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Thursday, February 17, 2011

Lords blast EU's Afghan police mission

The House of Lords EU Committee has strongly criticised the EU's police training mission in Afghanistan in a fairly damning report released yesterday. The report concludes:
This was an opportunity for Europe to pull its weight in Afghanistan in a discipline and skills area where it had great expertise. In this, despite the dedication and risks taken by those on the ground, the EU’s Member States have not yet succeeded. Not only was the resource allocation of 400 staff in practice woefully inadequate for this important task, the fact that even those numbers have never been met has undermined the reputation of the mission.
It is the same familiar story of the EU's inability or reluctance to meet its rhetorical commitments on foreign policy with boots on the ground or adequate resources.

The mission, which is due to cost €54.6 million in 2010-11, is at serious risk of failing to meet its aims with 70% of Afghan police remaining illiterate. There also appears to be little or no cooperation with Nato and a lack of a strategic timetable: despite deadlines for military withdrawal set at 2014-15, the EU's policing mission is expected take another 5 to 10 years to achieve its objectives. It is far from clear that such a mission could continue after the bulk of troops have returned home.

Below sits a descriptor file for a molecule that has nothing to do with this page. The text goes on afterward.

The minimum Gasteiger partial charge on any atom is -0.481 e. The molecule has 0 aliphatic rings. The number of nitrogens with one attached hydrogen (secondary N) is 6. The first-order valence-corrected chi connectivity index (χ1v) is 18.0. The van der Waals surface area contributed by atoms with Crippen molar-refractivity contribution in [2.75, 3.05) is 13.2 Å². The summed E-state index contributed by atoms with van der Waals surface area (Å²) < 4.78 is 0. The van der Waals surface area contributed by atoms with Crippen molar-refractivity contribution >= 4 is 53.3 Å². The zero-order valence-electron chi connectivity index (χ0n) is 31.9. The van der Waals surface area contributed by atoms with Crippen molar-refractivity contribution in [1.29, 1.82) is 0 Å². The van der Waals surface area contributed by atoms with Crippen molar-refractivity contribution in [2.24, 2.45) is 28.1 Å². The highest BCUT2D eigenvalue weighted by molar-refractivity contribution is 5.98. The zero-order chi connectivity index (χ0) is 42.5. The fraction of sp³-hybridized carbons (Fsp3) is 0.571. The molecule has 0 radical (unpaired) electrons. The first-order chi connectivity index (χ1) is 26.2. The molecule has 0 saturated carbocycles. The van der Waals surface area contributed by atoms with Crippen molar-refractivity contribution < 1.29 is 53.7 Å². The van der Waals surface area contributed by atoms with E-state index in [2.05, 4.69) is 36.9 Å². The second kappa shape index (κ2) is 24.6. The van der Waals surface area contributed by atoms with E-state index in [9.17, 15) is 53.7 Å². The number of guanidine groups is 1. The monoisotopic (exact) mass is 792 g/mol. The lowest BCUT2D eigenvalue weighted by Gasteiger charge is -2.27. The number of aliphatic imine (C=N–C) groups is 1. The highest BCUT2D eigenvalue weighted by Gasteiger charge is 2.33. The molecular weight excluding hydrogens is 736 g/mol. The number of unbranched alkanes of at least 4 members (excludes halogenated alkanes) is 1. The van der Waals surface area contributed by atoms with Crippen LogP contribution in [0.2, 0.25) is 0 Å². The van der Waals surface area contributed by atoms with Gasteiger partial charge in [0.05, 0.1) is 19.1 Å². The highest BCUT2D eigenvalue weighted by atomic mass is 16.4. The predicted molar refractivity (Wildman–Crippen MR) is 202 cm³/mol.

The Lords argue that, "The planned size of the EU mission of 400 was always too small to make a major difference to civilian outcomes in Afghanistan." But even this modest commitment of man-power "has never been met, with numbers in the high 200s being typical." The result, argue the Lords, is that the mission "illustrates EU weakness rather than strength."

As we have noted before, building institutions and making empty commitments an EU foreign policy does not make.

1 comment:

Robert Snare said...

Take 27 countries from across Europe, ranging from former Communist states through Eastern Muslim to Christian Western States. Add in an unelected European Commission composed mainly of civilianised apparatchiks , a few inter-state wars and stir. Place a woman in charge who has never been elected in her life: give her an unlimited budget to disburse on grandiose buildings, cars and staff all over the world and call it an External Action Service.
The premise that Europe would achieve a common foreign policy with such a disparate set of nations with different ethnic, cultural, religious and historical backgrounds is as fanciful as the concept of a United States of Europe.
The sheer irony of Baroness Ashton using, democracy, and free elections in one sentence when addressing the fall of Mubarak, is worthy of a full page article in Private Eye, or any other satirical article. I rest my case.